Effective September 23, 2013,
your practice (whether hospital- based or private) is now required to have adopted changes to your current Health Insurance Portability and Accountability Act (HIPAA) policies and procedures. The required changes, when reviewed objectively, are arguably geared to follow the trend of moving to a patient-centered, transparent healthcare delivery system. The purpose of this article is to highlight the most relevant requirements for practitioners, and to serve as a checklist of compliance. We will also briefly discuss the ramifications of noncompliance.
Before delving further, be advised that the required changes for many practices are far from onerous; however, compliance may easily be confirmed and noncompliance putatively punished.
The most overt change to the HIPAA rules is the requirement that each and every “Notice of Privacy Practices” nationwide be updated to include several new concepts that notify patients of how their protected health information may be used. The Notice of Privacy Practices is already a required document for every “covered entity,” which is inclusive of physician practices (whether hospital-based or private). The Notice of Privacy Practices details how a practitioner or practice may use or disclose protected health information, including disclosures for treatment, payment, and operation purposes, as well as disclosures to the patient and third parties, such as the government. The Final Omnibus Rule, published in January 2013 and effective September 23, 2013, requires the addition of several concepts to every Notice of Privacy Practices. The changes may not appear significant or even relevant to your practice, but as will be discussed below, noncompliance may result in significant liability and an unnecessary and inconvenient administrative process. Operating under the presumption that your practice’s Notice of Privacy Practices complies with previous requirements of delineated uses and disclosures mandated for such a policy, the following topics are now required for inclusion: (1) marketing; (2) sale; 3) fundraising; and (4) psychotherapy notes, and each of these shall be addressed in turn.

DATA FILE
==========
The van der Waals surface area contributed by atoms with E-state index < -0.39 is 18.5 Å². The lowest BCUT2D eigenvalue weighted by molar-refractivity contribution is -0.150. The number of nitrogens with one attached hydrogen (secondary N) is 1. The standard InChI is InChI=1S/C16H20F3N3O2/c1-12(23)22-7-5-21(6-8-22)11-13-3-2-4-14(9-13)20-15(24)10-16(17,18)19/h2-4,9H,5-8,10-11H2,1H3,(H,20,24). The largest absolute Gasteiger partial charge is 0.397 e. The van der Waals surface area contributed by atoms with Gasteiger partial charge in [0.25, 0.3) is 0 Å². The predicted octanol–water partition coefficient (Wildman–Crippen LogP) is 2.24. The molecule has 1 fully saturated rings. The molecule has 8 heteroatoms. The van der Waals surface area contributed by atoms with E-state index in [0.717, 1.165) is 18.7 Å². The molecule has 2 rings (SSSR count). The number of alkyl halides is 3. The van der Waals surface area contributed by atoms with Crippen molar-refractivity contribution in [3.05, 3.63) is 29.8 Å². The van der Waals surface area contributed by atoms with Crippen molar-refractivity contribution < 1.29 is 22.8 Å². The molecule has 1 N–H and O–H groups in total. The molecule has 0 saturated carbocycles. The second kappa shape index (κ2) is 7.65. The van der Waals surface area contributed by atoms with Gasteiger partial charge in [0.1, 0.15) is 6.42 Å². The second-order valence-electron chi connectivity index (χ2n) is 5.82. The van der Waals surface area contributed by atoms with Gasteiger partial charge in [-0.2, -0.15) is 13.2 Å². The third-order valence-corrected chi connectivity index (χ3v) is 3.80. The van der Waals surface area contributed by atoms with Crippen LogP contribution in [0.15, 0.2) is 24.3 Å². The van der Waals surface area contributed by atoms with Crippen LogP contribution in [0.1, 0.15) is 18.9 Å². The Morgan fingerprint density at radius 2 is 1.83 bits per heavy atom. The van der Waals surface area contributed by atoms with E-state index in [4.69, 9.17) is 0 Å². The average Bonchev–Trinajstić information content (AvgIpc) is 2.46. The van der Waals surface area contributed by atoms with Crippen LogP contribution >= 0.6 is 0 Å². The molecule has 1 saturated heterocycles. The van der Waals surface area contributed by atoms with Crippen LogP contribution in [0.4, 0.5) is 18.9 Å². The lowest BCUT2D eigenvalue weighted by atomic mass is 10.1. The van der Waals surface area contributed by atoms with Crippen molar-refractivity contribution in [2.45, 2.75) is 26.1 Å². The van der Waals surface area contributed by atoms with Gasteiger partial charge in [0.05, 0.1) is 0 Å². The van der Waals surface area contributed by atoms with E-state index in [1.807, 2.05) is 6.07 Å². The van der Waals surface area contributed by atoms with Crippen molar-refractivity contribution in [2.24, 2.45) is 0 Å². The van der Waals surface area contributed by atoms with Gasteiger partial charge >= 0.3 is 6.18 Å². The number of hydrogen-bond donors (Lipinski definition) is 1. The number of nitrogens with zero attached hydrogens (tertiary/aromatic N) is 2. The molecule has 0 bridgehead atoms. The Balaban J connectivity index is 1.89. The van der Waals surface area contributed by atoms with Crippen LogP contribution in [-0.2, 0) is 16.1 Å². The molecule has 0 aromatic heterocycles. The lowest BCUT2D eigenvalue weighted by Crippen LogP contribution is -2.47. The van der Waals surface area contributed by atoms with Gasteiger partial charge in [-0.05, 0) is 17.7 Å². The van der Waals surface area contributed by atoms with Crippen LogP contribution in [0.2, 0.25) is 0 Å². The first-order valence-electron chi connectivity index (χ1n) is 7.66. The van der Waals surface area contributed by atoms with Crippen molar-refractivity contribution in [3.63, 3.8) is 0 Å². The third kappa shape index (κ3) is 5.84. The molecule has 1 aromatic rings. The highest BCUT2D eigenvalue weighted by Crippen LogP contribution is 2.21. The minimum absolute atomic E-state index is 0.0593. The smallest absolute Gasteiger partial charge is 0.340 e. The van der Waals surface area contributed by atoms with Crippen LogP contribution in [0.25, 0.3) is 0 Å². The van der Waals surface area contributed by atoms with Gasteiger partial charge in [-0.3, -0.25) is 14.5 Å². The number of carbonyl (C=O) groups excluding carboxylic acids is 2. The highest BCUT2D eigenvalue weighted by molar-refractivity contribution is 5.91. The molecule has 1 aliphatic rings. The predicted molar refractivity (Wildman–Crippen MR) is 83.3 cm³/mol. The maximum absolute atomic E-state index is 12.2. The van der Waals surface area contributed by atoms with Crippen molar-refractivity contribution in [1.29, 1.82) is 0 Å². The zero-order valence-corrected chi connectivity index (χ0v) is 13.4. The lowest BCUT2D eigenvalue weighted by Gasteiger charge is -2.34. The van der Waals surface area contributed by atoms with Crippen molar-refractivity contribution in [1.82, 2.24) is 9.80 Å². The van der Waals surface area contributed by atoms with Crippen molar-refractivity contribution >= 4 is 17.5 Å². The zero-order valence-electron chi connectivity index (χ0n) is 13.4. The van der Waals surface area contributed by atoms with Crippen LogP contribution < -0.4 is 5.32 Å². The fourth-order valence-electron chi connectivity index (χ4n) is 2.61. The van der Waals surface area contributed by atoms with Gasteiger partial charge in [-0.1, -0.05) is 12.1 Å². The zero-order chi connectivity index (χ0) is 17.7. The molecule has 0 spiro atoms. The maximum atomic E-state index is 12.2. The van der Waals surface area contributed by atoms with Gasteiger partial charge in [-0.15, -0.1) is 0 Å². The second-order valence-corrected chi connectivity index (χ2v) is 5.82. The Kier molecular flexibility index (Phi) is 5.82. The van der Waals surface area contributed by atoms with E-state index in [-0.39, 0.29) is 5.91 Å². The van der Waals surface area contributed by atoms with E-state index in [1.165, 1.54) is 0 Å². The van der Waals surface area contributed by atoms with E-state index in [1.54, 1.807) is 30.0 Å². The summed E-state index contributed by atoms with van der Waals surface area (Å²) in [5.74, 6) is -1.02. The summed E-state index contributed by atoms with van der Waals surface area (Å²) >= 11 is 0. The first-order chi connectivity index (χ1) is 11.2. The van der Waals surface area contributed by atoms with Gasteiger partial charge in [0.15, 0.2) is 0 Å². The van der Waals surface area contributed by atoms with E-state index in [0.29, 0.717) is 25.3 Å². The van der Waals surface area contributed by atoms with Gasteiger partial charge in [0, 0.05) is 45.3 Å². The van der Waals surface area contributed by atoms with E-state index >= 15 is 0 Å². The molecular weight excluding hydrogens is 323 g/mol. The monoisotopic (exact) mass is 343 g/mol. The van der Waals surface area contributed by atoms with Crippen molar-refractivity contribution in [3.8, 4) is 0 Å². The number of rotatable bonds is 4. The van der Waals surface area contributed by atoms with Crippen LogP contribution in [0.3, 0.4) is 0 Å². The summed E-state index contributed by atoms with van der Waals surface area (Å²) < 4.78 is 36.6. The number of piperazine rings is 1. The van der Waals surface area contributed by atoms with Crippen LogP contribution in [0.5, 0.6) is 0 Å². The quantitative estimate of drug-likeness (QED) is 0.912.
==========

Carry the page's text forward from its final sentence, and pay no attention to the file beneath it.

The 4 Topics for Notice of Privacy Practices
Every Notice of Privacy Practices must have a provision explaining that the medical practice is required to obtain an authorization for any use or disclosure of protected health information for marketing purposes: except if the communication is: (1) face to face; or (2) a promotional gift of nominal value. The Omnibus Rule explains marketing to mean a communication about: (1) a product or service that encourages recipients of the communication to purchase or use the product or service (except refill reminders or other communications about drugs or prescriptions the patient is on) where the covered entity, in exchange for making the communication, is reasonably related to the practitioner’s cost of making the communication; and (2) treatment purposes, case management, or care. In addition, if the marketing involves financial remuneration to the practitioner from a third party, the subsequent authorization must disclose that such remuneration is involved.
Notice of Privacy Practices must have a provision that the practitioner must obtain an authorization should the practitioner sell patient-protected health information and gain from such a sale. Under the new HIPAA rules, a practitioner may sell patient-protected health information without getting authorization if that information is used for research, and the only remuneration is a reasonable cost-based fee to cover the cost to prepare and transmit, and where transmitted for the sale, transfer, merger, or consolidation of all or part of the practice and for related due diligence.
Notice of Privacy Practices must contain a provision addressing that patient-protected health information may be used or disclosed for fundraising, and that during each fundraising communication the patient shall have an opportunity to opt out of future requests.
Notice of Privacy Practices must have a statement regarding the use and disclosure of psychotherapy notes, regardless of whether you the practitioner are creating such notes or you are a practitioner practicing psychotherapy. Every practitioner in any active practice is required to incorporate statutorily mandated language addressing permitted uses without additional authorization of psychotherapy notes, as any patient may have such notes transferred to any practitioner as part of their medical record.